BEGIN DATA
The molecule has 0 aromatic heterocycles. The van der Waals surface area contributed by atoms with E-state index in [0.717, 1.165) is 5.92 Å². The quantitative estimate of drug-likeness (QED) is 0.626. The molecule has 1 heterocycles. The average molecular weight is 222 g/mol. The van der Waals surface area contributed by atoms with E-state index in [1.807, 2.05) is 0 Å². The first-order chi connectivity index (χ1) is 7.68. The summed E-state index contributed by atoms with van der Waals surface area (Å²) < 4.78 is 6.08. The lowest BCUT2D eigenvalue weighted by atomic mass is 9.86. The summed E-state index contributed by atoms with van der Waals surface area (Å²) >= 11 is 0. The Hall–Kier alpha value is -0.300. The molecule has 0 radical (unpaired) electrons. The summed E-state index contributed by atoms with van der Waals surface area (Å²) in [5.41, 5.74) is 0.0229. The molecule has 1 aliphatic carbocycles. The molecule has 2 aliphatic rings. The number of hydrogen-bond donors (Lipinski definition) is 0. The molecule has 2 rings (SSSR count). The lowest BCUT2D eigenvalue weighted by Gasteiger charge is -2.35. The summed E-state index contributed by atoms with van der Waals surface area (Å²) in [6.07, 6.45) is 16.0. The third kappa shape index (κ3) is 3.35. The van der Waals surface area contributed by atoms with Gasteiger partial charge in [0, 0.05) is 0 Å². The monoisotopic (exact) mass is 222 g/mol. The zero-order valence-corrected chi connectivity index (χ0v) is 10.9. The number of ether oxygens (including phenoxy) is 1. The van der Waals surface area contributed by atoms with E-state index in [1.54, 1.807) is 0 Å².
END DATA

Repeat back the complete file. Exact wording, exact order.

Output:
The molecule has 0 aromatic heterocycles. The van der Waals surface area contributed by atoms with E-state index in [0.717, 1.165) is 5.92 Å². The quantitative estimate of drug-likeness (QED) is 0.626. The molecule has 1 heterocycles. The average molecular weight is 222 g/mol. The van der Waals surface area contributed by atoms with E-state index in [1.807, 2.05) is 0 Å². The first-order chi connectivity index (χ1) is 7.68. The summed E-state index contributed by atoms with van der Waals surface area (Å²) < 4.78 is 6.08. The lowest BCUT2D eigenvalue weighted by atomic mass is 9.86. The summed E-state index contributed by atoms with van der Waals surface area (Å²) >= 11 is 0. The Hall–Kier alpha value is -0.300. The molecule has 0 radical (unpaired) electrons. The summed E-state index contributed by atoms with van der Waals surface area (Å²) in [5.41, 5.74) is 0.0229. The molecule has 1 aliphatic carbocycles. The molecule has 2 aliphatic rings. The number of hydrogen-bond donors (Lipinski definition) is 0. The molecule has 2 rings (SSSR count). The lowest BCUT2D eigenvalue weighted by Gasteiger charge is -2.35. The summed E-state index contributed by atoms with van der Waals surface area (Å²) in [6.07, 6.45) is 16.0. The third kappa shape index (κ3) is 3.35. The van der Waals surface area contributed by atoms with Gasteiger partial charge in [0, 0.05) is 0 Å². The monoisotopic (exact) mass is 222 g/mol. The zero-order valence-corrected chi connectivity index (χ0v) is 10.9. The number of ether oxygens (including phenoxy) is 1. The van der Waals surface area contributed by atoms with E-state index in [1.54, 1.807) is 0 Å².